Police, insurers and courts sometimes struggle to determine what happened and who is responsible - “black box” data recorders could literally provide a better picture. The devices record vehicle speed, any use of the accelerator or brakes, air-bag deployment, seatbelt use and the forces at the moment of impact.

The NHTSA's proposal would make black boxes mandatory in all vehicles released as part of the 2014 model line. As many as 96 percent of cars and light-duty trucks produced in the 2013 model series can house EDRs and at least 91 percent of vehicles for that year already have the devices, according to the NHTSA.Meanwhile, Citroen has become the first car maker to fit a black box as standard into one of its cars, the Citroen C1 Connexion now on sale in the UK.

This move is certain to kick start a trend in the motoring world. However, Citroen’s plan to analyse driving behaviour through the black box and adjust insurance premiums accordingly has already raised a hornet’s nest. Some have also questioned whether the black box is ‘intelligent’ enough to account for changes in weather, road surfaces and traffic conditions.

Moreover, some GPS-equipped black box systems send information to your insurer about your driving habits; typically how much, where and when you drive. But does your insurer deserve to know where you are going and when? Isn’t that an invasion of your privacy?

Indeed, there is some fear of an ‘Orwellian Big Brother’ approach to the monitoring of driving patterns.

The authorities will have to tread carefully between safety and privacy aspects in this regard. As cars get more connected to the outside world through black boxes, cameras, telematics, GPS and Internet, someone, somewhere will be able to keep track of your every move. That is somewhat creepy, I admit.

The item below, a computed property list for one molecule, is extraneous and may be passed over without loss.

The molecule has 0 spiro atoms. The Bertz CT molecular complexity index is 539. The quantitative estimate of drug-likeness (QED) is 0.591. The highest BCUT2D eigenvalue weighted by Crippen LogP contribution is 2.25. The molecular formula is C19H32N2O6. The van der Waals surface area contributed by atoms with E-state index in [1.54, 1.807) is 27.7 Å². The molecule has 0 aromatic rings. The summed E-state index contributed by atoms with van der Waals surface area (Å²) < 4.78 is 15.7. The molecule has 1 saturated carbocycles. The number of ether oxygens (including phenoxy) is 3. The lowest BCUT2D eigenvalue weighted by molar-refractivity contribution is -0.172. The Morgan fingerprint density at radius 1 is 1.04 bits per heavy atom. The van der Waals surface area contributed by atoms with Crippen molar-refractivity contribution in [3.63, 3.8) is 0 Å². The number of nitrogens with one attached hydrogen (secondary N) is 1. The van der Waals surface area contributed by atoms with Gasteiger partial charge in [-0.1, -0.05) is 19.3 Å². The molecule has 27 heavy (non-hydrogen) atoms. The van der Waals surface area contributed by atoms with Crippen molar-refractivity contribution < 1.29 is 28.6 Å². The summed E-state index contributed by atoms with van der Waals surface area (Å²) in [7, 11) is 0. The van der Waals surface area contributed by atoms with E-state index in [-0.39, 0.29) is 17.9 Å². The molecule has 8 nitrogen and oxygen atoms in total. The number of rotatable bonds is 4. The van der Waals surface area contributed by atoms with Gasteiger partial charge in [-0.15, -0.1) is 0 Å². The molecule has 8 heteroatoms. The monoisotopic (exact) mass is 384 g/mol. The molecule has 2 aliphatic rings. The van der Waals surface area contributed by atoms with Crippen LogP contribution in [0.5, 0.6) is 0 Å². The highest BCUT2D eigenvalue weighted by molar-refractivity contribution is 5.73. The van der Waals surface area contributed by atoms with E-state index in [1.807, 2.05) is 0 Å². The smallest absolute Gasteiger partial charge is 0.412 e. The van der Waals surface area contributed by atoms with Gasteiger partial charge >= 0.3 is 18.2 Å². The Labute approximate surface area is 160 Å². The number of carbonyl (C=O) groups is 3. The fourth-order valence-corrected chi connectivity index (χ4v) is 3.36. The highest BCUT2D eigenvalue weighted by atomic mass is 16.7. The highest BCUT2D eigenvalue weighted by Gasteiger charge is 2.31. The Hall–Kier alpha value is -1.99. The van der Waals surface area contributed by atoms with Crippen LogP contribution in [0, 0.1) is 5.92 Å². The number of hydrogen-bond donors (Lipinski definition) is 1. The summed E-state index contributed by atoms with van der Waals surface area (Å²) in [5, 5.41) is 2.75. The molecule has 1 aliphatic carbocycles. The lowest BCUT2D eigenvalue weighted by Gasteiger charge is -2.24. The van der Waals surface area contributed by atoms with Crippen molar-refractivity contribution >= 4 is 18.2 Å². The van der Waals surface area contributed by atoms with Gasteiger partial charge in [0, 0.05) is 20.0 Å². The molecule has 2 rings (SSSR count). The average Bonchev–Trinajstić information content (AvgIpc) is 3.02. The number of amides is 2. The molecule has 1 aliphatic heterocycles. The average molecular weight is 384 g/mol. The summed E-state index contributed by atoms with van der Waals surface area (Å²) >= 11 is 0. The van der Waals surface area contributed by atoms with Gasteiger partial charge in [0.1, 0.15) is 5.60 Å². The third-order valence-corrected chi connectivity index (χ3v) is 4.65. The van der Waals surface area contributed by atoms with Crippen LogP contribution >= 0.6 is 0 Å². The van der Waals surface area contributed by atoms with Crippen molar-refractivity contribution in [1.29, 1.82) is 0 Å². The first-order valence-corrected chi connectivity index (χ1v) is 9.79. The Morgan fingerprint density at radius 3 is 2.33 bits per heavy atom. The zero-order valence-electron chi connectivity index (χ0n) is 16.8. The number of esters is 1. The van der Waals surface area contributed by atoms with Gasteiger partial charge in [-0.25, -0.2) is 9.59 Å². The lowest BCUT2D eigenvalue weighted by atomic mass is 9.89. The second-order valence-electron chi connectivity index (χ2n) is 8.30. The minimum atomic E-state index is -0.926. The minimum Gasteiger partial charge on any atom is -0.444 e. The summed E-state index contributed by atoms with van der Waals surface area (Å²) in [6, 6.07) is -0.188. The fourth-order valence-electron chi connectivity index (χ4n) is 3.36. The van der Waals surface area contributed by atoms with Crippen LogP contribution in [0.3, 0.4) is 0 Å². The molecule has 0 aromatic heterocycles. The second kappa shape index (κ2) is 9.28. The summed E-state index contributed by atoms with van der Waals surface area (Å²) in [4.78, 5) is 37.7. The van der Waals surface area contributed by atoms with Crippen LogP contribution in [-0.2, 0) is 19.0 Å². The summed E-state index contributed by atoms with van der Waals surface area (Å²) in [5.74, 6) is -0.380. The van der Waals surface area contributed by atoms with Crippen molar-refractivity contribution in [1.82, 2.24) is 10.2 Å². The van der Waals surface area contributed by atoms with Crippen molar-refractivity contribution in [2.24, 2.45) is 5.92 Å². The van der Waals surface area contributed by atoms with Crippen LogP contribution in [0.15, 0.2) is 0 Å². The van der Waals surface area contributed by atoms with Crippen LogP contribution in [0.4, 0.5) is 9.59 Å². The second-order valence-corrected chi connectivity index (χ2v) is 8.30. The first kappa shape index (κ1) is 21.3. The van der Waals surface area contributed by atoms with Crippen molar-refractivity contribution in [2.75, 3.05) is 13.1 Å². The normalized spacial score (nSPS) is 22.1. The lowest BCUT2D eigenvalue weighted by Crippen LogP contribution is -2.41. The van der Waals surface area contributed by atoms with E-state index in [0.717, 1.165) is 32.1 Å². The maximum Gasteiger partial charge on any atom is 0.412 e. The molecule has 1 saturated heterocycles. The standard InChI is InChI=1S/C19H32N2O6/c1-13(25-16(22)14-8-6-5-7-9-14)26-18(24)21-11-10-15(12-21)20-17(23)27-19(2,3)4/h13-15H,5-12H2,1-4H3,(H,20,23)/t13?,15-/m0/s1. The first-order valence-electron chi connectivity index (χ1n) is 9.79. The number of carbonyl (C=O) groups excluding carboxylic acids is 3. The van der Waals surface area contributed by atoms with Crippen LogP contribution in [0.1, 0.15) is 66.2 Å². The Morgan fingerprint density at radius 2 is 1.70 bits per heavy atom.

In the end, safety does matter. The latest cars are equipped with a plethora of passive and active safety measures from air-bags to lane departure warning signals which can save your life. There are also automatic crash notification systems that inform all the relevant agencies seconds after a crash without the driver (who may be seriously injured) having to do anything.

In the near future, there could be cars that can drive themselves. Google is spearheading such a project in several countries. Premium car manufacturer BMW last week unveiled plans for a self-driving car capable of negotiating highways, intersections, toll stations and roadworks autonomously.

The German manufacturer has signed a partnership agreement with tyre supplier Continental to jointly develop an ‘'electronic co-pilot system''. The new technology is a radical extension of BMW's basic driver assist programs such as Traffic Jam Assistant, an auto steering and braking system that is due to be implemented in its new cars shortly.

BMW says the vision for the new technology is making accident-free mobility a reality.

That is the ideal goal of car manufacturers, law enforcement authorities, drivers and of course, the insurers. Even if privacy is compromised a bit in ensuring the greatest good of the greatest number, no one will have a reason to grudge.